jesse james jamnik

THE [ l o n g ] run

Love it or hate it. Bane or bliss. Impossible or possible. Dread it or embrace it.

It doesn’t matter what your “long run” distance is – the long run is a whirlwind of emotion. You have the lead up – it’s scheduled, you know it’s coming [cue: a minor freak out or two]. Then you have the day of the run, the run itself, and after the run. Because, yes, you are going to complete the long run, no matter how many times the two words that should never EVER be used come out of your mouth [“I can’t..”].

[My first long run of the week comes on Wednesday – the second and third, come on Saturday and Sunday. Yes, the life of an ultra runner. But, let me tell you something friends, the long run distance doesn’t really matter – let’s be real, we all, at one point or another experience the same things. We all feel the same long run anxieties. We all feel the same long run bliss. We all feel the same long run challenges. We all tackle a long run in our training routine. And, while the long run may be a little bit different in the world of crazy [otherwise titled as, ultra running] if you are a marathon runner, half marathon runner or just a runner – I bet you will value some of these things too. ]

10 Things I’ve Learned About THE [ l o n g ] run

[read with caution –the scattered thoughts, accumulated from many, many long runs]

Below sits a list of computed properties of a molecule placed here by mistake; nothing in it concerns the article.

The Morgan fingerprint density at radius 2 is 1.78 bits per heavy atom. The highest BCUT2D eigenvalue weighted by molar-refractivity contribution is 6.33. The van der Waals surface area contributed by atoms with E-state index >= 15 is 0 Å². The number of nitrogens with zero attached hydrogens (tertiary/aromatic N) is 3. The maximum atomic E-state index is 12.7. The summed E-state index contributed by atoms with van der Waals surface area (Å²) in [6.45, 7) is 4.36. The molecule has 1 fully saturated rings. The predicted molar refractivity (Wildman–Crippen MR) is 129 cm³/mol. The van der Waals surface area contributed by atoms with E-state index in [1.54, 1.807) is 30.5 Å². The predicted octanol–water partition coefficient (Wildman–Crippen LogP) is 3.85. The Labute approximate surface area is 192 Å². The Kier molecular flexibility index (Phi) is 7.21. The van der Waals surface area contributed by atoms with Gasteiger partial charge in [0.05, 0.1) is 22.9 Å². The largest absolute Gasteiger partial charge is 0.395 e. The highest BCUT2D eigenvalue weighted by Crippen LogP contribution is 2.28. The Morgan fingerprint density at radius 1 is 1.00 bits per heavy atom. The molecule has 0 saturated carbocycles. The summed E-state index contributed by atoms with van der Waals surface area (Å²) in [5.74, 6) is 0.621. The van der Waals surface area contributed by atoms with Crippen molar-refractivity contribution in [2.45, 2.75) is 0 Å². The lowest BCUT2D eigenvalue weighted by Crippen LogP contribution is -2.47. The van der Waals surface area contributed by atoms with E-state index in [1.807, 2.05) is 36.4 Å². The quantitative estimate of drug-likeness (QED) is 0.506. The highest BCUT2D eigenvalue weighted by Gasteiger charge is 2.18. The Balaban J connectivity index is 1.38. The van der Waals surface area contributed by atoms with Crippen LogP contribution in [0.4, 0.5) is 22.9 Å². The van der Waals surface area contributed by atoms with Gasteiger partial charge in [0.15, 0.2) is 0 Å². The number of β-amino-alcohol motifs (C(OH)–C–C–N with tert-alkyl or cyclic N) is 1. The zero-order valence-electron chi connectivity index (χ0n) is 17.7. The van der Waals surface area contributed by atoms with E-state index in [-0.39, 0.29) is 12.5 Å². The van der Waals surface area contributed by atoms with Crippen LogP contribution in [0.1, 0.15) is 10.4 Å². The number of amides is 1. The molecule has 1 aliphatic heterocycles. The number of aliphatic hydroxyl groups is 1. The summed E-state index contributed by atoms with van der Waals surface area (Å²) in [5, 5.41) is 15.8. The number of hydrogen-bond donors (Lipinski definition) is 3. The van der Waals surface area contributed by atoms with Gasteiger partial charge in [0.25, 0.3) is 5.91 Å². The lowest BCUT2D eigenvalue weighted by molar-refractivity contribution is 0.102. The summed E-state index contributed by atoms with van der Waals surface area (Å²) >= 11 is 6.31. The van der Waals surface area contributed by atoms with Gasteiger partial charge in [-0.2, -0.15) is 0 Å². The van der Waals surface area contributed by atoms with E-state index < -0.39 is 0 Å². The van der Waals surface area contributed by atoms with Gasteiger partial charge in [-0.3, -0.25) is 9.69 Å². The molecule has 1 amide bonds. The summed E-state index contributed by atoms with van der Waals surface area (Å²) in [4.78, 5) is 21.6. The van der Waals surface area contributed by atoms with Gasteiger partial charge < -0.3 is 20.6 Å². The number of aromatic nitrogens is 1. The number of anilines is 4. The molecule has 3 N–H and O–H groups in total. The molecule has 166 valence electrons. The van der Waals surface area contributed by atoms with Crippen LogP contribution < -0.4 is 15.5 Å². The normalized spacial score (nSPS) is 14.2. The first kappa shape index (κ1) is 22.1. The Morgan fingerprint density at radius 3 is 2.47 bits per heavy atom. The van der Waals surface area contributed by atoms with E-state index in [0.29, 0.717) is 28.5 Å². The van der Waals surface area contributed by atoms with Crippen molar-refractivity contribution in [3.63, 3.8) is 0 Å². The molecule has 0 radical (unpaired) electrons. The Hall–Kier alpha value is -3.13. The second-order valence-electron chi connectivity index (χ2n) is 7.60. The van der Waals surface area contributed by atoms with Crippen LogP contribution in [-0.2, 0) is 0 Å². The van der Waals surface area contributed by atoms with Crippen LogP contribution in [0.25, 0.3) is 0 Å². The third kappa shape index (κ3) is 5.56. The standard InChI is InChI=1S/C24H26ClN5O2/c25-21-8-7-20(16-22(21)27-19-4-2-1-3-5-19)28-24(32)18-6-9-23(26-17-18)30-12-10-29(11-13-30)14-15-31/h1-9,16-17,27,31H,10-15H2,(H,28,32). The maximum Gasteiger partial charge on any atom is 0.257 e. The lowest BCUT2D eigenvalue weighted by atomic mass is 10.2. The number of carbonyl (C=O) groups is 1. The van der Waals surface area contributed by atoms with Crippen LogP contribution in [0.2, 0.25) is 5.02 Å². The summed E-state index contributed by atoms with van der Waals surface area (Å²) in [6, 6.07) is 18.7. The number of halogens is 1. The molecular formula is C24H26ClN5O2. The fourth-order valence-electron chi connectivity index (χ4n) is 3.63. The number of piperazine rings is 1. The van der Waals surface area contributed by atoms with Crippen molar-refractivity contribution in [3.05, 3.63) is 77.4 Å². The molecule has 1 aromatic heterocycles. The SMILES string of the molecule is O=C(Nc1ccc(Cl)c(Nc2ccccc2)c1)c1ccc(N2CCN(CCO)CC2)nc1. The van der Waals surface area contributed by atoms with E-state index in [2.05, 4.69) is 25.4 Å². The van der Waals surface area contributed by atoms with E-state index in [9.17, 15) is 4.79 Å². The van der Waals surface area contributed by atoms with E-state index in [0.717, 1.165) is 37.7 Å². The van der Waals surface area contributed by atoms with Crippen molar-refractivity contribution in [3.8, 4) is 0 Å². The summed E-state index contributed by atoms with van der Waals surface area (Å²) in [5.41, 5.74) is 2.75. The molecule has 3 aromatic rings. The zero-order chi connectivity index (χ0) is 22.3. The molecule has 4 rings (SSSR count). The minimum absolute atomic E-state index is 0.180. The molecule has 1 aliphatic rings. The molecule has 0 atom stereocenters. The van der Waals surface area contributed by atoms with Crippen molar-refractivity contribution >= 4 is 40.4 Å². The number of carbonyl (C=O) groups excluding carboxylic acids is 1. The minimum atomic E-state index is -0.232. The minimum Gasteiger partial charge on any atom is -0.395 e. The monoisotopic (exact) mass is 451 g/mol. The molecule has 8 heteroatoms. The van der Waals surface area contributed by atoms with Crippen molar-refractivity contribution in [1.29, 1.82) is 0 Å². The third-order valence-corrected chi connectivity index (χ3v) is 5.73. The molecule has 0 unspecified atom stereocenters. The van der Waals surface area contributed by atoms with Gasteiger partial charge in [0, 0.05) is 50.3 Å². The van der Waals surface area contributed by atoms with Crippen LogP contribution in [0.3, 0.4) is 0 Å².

1. Anxieties. They subside. Believe me they do. But, I won’t tell you that they go away. Sometimes you are giddy with excitement, other times you are, simply put, stressed by the thought of the miles. Sometimes the anxieties appear the day before the long run, sometimes it’s merely a couple hours before the long run. Either way, tell these anxieties to back off – you’ve got this. Whatever the scheduled distance is, you put one foot in front of the other and, do it. Use the fear, the anxiety, and the what if’s as motivation to go out and conquer. Think warrior [princess].

2. Get It Over With. Commit to run at an early time, if you can fit this in your schedule of course. But, the earlier you get it over with, the better. At some point in your running career, you have to tackle the long run. And, the only way to tackle it, is to get out there and do it. Stop procrastinating. It’s an amazing experience [for all the good and the bad].

3. Overestimating Distance. Why do we do this…? It’s like watching the treadmill mileage creep. We’ve only gone 3 miles…? I thought we were half way done by now. 5 miles SOMETIMES feels like 10 miles. And, when you have only run 20 minutes and you realize you still have 3+ hours to go, well, that can be mentally exhausting. It happens. The long run, is LONG. This is when it’s time to sync your running legs, heart and mind and just get in that running groove. Truth: watching time and distance creep by won’t make the long run go by any faster.

4. Small Goals. Small check points. Make these your best friend. Remember this – you only have to make it until the next tree or telephone pole or whatever landmark you choose. Two more miles and you are already halfway there.  You just have one more mile to the turn around point. These small goals, break up the long run – it suddenly becomes a lot easier to tackle. Because we can all run 1 mile or 2 miles, or heck, I’ve even broke it down to 50 feet at a time (it all adds up to – long).  WHATEVER. IT. TAKES.